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Best of luck to you.  Like others have said it's not probable that it'll happen for you but if you put in the time and get good instruction along with a couple of good breaks along the way who knows. Just remember to keep your priorities straight... while it is important to dream and chase those dreams down you don't want to end up a 2 handicap in 10 years with no life because you dedicated everything you had to a dream and didn't make time for anything else.

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As has been said a thousand times before:

1. Win your Club Championship

2. Become the best player in your area.

3.Become known as one of the best players within a hundred miles

4. Win some serious amateur events in yoiur area as the favourite.

5. Be able to score legitimate sub par scores on decent courses in fair conditions.

Then.........you start to think about maybe becoming a pro.

There will be a thousand guys who would beat you by 5 shots on any day of the week even if you are off +1, but that's OK.

Let's not put the cart before the horse.

There have been a dozen threads exactly like this.  All of them start with a beginner who wants to be a pro.

I have NEVER read one where someone has achieved ONE of the things I listed above and wonders about how good they are.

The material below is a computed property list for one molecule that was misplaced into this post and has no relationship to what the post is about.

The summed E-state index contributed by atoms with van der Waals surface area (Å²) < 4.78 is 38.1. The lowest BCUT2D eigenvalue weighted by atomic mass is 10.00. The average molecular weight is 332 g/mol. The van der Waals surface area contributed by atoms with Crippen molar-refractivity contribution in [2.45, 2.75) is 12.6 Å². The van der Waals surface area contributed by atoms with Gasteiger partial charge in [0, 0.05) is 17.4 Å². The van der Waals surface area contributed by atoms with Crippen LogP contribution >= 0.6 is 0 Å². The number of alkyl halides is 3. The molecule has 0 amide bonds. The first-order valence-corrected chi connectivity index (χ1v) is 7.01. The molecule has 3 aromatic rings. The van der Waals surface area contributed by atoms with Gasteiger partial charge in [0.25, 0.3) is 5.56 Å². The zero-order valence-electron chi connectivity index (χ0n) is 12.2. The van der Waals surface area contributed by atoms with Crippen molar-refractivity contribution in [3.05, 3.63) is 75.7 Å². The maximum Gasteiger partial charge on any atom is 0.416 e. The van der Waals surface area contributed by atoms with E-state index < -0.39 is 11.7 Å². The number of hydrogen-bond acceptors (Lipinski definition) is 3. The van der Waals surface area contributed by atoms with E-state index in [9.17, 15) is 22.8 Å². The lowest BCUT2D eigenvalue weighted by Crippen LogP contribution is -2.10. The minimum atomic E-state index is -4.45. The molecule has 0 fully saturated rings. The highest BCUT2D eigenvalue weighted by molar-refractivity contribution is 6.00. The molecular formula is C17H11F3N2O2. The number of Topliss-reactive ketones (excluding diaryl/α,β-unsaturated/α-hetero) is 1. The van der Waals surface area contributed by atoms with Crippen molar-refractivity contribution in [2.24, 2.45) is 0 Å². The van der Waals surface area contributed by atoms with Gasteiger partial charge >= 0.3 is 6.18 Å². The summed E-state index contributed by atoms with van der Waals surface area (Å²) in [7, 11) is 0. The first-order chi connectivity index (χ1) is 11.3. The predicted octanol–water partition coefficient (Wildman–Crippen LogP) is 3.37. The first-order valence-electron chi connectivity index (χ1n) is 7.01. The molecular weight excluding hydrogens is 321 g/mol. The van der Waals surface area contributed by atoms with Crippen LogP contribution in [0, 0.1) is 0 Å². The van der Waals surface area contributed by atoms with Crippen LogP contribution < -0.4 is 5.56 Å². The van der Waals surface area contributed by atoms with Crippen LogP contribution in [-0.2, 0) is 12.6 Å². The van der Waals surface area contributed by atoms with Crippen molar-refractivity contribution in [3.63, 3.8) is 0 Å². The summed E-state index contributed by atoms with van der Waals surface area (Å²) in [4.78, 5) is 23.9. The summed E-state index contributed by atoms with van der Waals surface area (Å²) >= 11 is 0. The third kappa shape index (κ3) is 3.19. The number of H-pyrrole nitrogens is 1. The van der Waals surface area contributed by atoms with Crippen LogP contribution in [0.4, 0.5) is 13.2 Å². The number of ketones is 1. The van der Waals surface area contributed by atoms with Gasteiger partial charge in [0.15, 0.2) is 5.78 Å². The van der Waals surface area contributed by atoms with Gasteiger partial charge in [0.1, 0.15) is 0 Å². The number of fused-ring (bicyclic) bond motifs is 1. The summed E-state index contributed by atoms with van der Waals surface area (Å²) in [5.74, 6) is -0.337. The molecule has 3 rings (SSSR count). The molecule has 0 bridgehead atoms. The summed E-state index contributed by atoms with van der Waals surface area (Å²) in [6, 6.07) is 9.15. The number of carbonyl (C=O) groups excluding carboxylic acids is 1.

Desire is one thing - but don't think that every young man with a passion for golf doesn't dream about being a pro.

Don't be suckered in by the "if you can dream it you can be it " nonsense.  You have to do it.

Get back to us when you're a legitimate scratch player. By that time you'll be one of the better players at your club.

Read Paper Tiger by Tom Coyne first.

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Originally Posted by x129

So the part I am confused about is the passion and massive amounts of work and then mention only 60 hours of practice in 2+ years.  A massive amount of practice would be 60 hours in 1 week.  And let us know what your passion level is after spending 6 months practicing golf 40+ hours a week.


Hey........you aren't allowed to say things like that in threads like this!

You are not allowed to point out insignificant deatils like how an incredible level of work motivation, passion, drive and desire amounts to half an hour of practice week.  It's not fair!

The correct line is to say that anything is possible, how you wish you had as much time as he has so you could be a pro too.

You are supposed to be inspired and be salivating at the thought of reading about the progress of the OP.

P.S. I know that tyhe OP isn't totally deluded, but like you, the first thing I noticed was how the numbers stacked up (or didn't stack up).

As far as the workload of a playing pro is - If you ever read about the actaul regime these guys follow, it's just insane. How utterly, utterly boring - but that's what they have to do to succed.

Meanwhile, there are posters on golfing threads who think that a low handicap, perhaps even success as a pro is a natural consequence of lots of range time and a desire to be successful.

If only!!

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I believe it is possible although it´s gonna take at least 10 years if you work really hard. There is nothing "magical" about becoming a tour pro. The secret is that there is no secret. It´s simply about working hard and smart for a lot of years.